f#@k ducks and hurshy they know who runs this ...from way back both them lops could click up with trash and they still cant hang with lil hill gang
Is it fun to be tough on the computer there mr "hill"?
You know whats funny kid is that I just happen to have some court transcripts pertaining to a trial in which one of the little hillians got whacked and the other (Goblin) is a rat. Hey that kinda rhymes! I'm a poet and didn't know it. Let's take a look at the highlights shall we?...
Monica’s older sister, Christina, knew Hernandez, Cortes, and Penate. All three are from the "Little Hill" gang, but she knew Penate best. He was called Goblin...
...Detective Steve Wheeless of the West Covina Police Department was assigned to
investigate the shooting. On October 5, 2004, he spoke with Penate. Penate was very cooperative in this first interview. He described the events that preceded the shooting.
Penate said that he and his friends in the yellow taxi passed a charcoal gray pickup truck
with an extended cab that made a U-turn and started to follow them. The passenger in the
truck started shooting out the window, there was an exchange of gang names, and then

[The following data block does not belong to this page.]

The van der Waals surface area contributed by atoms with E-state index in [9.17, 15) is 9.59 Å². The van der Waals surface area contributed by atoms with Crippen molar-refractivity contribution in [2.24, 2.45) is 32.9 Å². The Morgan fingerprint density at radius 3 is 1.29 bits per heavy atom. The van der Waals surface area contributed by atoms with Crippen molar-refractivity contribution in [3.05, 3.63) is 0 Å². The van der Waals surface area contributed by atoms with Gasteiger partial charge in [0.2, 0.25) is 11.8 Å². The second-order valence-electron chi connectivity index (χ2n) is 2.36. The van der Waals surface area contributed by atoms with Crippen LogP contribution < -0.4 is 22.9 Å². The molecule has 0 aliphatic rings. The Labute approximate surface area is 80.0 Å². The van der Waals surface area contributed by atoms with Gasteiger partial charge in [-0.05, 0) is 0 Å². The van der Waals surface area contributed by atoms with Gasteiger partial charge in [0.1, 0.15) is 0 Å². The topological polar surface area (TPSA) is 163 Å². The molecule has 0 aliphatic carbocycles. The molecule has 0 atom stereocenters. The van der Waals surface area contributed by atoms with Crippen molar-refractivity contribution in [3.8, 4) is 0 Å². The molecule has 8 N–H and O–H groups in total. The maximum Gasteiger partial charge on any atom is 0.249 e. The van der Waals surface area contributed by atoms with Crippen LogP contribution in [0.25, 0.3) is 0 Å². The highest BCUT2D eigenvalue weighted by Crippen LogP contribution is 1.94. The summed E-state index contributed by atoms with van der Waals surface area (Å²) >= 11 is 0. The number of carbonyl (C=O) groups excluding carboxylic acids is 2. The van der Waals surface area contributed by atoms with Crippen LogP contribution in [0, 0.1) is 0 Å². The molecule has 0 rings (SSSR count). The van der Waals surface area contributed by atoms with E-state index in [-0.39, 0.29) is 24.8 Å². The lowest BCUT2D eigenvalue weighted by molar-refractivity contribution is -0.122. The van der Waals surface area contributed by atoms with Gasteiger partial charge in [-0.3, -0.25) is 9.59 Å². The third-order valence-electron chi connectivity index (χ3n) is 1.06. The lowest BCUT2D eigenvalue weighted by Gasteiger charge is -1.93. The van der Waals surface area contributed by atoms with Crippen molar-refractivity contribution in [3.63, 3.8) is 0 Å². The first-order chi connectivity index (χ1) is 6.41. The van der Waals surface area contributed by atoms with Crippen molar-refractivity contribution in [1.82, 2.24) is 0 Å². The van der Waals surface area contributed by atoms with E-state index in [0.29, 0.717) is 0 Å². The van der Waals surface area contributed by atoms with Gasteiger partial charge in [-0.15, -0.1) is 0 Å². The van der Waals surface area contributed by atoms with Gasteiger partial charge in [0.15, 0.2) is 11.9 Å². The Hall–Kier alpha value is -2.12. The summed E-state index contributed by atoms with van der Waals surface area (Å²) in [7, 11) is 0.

more shooting. The shooter had yelled,“F*ck Lil Hill.” Cortes drove to a gas station
initially to seek help, but then left.
Penate described the occupants of the pickup as Hispanic. The driver was lightskinned,
had a shaved head and a mustache, and the passenger was darker with some hair
and a very thick goatee and mustache. The driver wore an L.A. Dodger baseball cap...
...The occupants of the two vehicles shouted their gang affiliations at each other and
threw gang signs. The passenger in the pickup truck, who was later identified as
appellant, pulled out a gun and fired at the taxi, shooting Cortes in the face. Hernandez
got out of the car and began to run. Hernandez was shot in the leg and suffered a severed
artery. Residents in the area heard him calling for help and dialed 911. When Hernandez
was found, he had bled to death...
And heres my favorite part:
...Before appellant’s first trial, Penate happened to be in custody for an unrelated
offense. Deputy Patricia Bojorquez testified that she was transporting appellant from
lockup to a courtroom in February 2005 when they passed Penate, who was standing
against a wall. As they passed, appellant pulled away from the deputy to lean down and
forward. Bojorquez feared appellant was going to hit Penate with his head. Bojorquez
held appellant’s chain while appellant looked closely at Penate. Appellant was nodding
his head and saying “Yeah.” Penate looked terrified and cowered. He began yelling,
“I’m not going to say nothing, I ain’t saying nothing.” At that point, other deputies
“jumped in” and pulled appellant back.